International Selling is Now the Norm. Here’s What it Means to You.

Since the pandemic spread globally in early 2020, most of us have spent most of our time indoors or near our homes.

However, from a selling perspective, the bulk of the conversations happen with people all over the world.

LinkedIn Insights reveals that international selling now accounts for the majority of virtual prospecting. In 2020, the top 39 countries active on LinkedIn generated 692.5 million leads in Sales Navigator. More than half – 53%! One of these leads was international, which means the lead was based in a different country than the seller.

This trend is likely to continue. Why does this happen?

Well, in some ways, it’s relatively self-evident — virtually everyone is selling out these days, as the pandemic has wiped out most in-person interactions. And when you actually sell, it’s practical to target a company in one city or more than five countries.

As we all adapt to new ways of working, these international relations are unlikely to disappear. Most likely, the uptick in international selling is a lasting effect of COVID-19.

International best selling countries.

Most countries worldwide sell internationally regularly. Although in some countries salespeople have really embraced it.

Specifically, we looked at international leads saved in Sales Navigator, by country. Based on this, we have identified the countries that sell the most internationally, based on the percentage of international leads made available within the platform by country.

The countries that are best sold internationally are:

  1. Greece, 93% of all leads
  2. Ireland, 88% of all leads
  3. Iceland, 88% of all leads
  4. Philippines, 85% of all leads
  5. Luxembourg, 82% of all leads
  6. Taiwan, 78% of all leads
  7. Israel, 71% of all leaders
  8. China, 69% of all leads
  9. Hong Kong SAR, 69% of all leads
  10. Portugal, 66% of all leads
  11. Singapore, 65% of all leads
  12. Malaysia, 64% of all leads
  13. Turkey, 61% of all leads
  14. Argentina, 60% of all leads
  15. Qatar, 58% of all leads
  16. United Arab Emirates, 58% of all leads
  17. Canada, 58% of all leads
  18. Poland, 55% of all leads
  19. Finland, 54% of all leads
  20. Switzerland, 54% of all leads

* Percentage of international leads served in 2020 by salespeople in that country.

Which country sells less externally? Brazil, where only 11% of leads rescued by Brazilian salespeople are international. The United States is second only to last, with only 15% of all leads supplied internationally.

Countries most targeted by international sales reps.

Conversely, with the rise of international exploration comes the rise of buyers receiving international attention. We also analyzed the most targeted countries of international sellers. They are:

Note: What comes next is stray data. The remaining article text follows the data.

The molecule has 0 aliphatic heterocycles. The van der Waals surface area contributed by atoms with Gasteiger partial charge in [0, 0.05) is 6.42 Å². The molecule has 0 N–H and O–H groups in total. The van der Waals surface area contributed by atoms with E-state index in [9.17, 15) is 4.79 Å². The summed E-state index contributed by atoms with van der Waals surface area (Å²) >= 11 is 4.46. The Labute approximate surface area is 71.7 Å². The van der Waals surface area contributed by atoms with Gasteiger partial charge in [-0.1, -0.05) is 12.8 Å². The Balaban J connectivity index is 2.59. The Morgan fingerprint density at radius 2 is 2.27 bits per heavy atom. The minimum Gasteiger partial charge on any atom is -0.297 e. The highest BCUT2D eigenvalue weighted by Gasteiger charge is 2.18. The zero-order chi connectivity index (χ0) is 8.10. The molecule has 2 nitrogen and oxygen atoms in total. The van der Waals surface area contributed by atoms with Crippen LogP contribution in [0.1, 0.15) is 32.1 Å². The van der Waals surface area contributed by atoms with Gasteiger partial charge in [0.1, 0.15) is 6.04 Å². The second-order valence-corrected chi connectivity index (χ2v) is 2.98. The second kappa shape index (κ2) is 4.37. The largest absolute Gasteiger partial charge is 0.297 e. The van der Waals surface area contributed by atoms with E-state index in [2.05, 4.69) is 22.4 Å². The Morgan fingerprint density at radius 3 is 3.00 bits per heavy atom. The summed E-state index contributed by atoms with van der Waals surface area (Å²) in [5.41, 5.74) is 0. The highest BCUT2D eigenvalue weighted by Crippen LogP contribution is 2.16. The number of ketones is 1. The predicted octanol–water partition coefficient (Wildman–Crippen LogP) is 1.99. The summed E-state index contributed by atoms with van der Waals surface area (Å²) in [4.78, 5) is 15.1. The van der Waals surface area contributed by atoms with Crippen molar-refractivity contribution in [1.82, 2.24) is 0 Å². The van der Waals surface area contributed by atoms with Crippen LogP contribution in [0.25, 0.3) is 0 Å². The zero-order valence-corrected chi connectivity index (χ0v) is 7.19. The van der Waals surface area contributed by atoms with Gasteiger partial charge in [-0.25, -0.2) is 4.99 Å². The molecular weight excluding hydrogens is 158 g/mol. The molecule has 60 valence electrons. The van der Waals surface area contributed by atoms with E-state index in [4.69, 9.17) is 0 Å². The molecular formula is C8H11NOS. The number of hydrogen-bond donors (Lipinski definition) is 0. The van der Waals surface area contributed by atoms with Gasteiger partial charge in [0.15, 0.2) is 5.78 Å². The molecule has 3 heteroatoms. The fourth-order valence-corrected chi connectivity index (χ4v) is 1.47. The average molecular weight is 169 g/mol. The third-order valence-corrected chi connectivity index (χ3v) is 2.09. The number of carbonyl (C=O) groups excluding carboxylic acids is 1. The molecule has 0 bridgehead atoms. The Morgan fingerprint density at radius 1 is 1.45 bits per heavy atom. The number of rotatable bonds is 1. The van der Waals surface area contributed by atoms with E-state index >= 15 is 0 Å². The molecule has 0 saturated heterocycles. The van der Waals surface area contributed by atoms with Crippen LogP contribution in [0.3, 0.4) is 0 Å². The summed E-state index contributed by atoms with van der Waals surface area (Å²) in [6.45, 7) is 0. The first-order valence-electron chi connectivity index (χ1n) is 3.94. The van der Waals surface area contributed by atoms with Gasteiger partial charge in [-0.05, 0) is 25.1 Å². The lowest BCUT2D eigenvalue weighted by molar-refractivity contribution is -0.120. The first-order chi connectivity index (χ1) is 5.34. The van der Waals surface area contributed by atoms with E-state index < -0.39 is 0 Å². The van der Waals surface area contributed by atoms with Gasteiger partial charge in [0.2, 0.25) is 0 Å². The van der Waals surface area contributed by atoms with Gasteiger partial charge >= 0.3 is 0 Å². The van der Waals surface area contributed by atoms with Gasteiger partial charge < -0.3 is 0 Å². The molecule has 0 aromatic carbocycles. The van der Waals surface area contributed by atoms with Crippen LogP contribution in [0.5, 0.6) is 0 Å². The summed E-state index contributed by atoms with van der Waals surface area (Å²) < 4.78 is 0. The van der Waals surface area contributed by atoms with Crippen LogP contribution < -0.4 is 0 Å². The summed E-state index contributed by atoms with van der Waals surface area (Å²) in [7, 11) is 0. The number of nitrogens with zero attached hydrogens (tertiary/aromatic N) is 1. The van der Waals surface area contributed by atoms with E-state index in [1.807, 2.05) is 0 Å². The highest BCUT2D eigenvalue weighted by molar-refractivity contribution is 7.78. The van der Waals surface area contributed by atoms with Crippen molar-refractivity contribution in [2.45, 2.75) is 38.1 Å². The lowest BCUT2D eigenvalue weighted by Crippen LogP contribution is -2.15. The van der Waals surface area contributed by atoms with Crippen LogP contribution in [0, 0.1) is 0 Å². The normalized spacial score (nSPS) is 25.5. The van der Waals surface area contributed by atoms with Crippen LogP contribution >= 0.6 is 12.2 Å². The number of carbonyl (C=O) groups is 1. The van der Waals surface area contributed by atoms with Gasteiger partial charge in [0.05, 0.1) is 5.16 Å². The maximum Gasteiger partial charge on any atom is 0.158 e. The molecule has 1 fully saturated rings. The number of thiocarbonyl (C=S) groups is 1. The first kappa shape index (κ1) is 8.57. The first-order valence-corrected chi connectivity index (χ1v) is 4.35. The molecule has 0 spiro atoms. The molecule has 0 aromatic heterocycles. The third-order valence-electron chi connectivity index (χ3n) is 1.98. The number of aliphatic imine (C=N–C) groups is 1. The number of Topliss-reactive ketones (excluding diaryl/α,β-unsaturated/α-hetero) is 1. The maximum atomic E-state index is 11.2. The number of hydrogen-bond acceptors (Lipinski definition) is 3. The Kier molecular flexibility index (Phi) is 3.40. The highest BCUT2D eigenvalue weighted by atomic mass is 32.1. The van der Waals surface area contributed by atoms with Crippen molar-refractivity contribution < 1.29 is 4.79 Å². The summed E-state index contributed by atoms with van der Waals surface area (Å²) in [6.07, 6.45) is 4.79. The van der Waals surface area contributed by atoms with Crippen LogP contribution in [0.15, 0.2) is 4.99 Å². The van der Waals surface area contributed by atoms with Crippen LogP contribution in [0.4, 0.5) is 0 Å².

1. United States of America
  2. United kingdom
  3. Canada
  4. India
  5. Germany
  6. France
  7. Australia
  8. Holland
  9. Switzerland
  10. Spain

*Based on the total number of international potential clients in 2020.

Not surprisingly, the United States tops the list, being the world’s largest economy, and thus represents the most opportunities. Similar conditions exist with many other countries in the top ten – strong economies that present great opportunities.

What all this means for sales leaders – 3 actions to consider.

So, what does this mean for sales leaders? Few things:

1. If you don’t yet have an international sales strategy, now is the time.

If your product can be sold internationally, and you don’t, you’re missing out.

First, your competitors are likely already selling internationally. And with tools like Sales Navigator and virtual selling now the norm, international selling has never been more practical.

2. Cross-cultural communication is as crucial as ever.

As the world becomes more connected than ever, the cultural differences are very real – especially when selling. For example, if you treat prospects in America, Japanese prospects, and Brazilians on an equal footing, you are setting yourself up for failure.

To implement an effective international sales strategy, your team needs to understand the cultural nuances of each region. Part of that can be solved through training – this course can help, for example – and part of that brings us to our next point.

3. The diversity feasibility study is getting stronger.

There is plenty of evidence that the various teams win. Here’s another reason for that – if everyone on your team has the same cultural background, it’s very difficult to create an effective multicultural sales strategy.

Conversely, a diverse team with diverse perspectives leads to more culturally inclusive products, more culturally inclusive salespeople and, ultimately, more sales overall.

Conclusion: The rise of virtual selling offers more opportunities – if done right.

I’ve tried this myself, selling from my home in Singapore but have clients all over Asia and Australia. There is simply no practical way in which I can do my job if I rely on personal selling.

But, with the rise of virtual selling and the ability to hunt and grow customers via tools like Sales Navigator, this is not only possible, but expected.

There are challenges to selling internationally, which can be overcome by following the above strategies. The biggest point – International selling is a great opportunity for any company and is now an indispensable skill for most salespeople.

Plus, it makes work more fun, too.

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